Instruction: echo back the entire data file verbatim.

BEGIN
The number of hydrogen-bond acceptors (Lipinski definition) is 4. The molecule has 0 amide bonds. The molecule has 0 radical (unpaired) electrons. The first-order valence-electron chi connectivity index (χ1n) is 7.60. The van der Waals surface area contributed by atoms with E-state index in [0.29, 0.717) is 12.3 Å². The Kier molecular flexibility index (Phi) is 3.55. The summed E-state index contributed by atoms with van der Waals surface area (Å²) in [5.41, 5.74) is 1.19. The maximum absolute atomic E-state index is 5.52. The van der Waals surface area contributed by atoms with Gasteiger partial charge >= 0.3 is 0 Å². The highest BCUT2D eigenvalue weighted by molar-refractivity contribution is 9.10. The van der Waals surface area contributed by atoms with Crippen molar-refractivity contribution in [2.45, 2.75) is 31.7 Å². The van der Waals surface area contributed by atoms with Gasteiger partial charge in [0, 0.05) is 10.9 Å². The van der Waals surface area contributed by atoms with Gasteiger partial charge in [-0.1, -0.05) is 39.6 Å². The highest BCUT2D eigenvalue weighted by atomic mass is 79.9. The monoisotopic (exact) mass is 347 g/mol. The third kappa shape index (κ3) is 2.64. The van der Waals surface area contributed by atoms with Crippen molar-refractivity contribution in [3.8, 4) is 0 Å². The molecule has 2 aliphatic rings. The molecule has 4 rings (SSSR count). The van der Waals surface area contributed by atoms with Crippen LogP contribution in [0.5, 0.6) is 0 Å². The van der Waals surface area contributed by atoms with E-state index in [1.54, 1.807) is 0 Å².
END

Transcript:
The number of hydrogen-bond acceptors (Lipinski definition) is 4. The molecule has 0 amide bonds. The molecule has 0 radical (unpaired) electrons. The first-order valence-electron chi connectivity index (χ1n) is 7.60. The van der Waals surface area contributed by atoms with E-state index in [0.29, 0.717) is 12.3 Å². The Kier molecular flexibility index (Phi) is 3.55. The summed E-state index contributed by atoms with van der Waals surface area (Å²) in [5.41, 5.74) is 1.19. The maximum absolute atomic E-state index is 5.52. The van der Waals surface area contributed by atoms with Gasteiger partial charge >= 0.3 is 0 Å². The highest BCUT2D eigenvalue weighted by molar-refractivity contribution is 9.10. The van der Waals surface area contributed by atoms with Crippen molar-refractivity contribution in [2.45, 2.75) is 31.7 Å². The van der Waals surface area contributed by atoms with Gasteiger partial charge in [0, 0.05) is 10.9 Å². The van der Waals surface area contributed by atoms with Gasteiger partial charge in [-0.1, -0.05) is 39.6 Å². The highest BCUT2D eigenvalue weighted by atomic mass is 79.9. The monoisotopic (exact) mass is 347 g/mol. The third kappa shape index (κ3) is 2.64. The van der Waals surface area contributed by atoms with Crippen molar-refractivity contribution in [3.8, 4) is 0 Å². The molecule has 2 aliphatic rings. The molecule has 4 rings (SSSR count). The van der Waals surface area contributed by atoms with Crippen LogP contribution in [0.5, 0.6) is 0 Å². The van der Waals surface area contributed by atoms with E-state index in [1.54, 1.807) is 0 Å².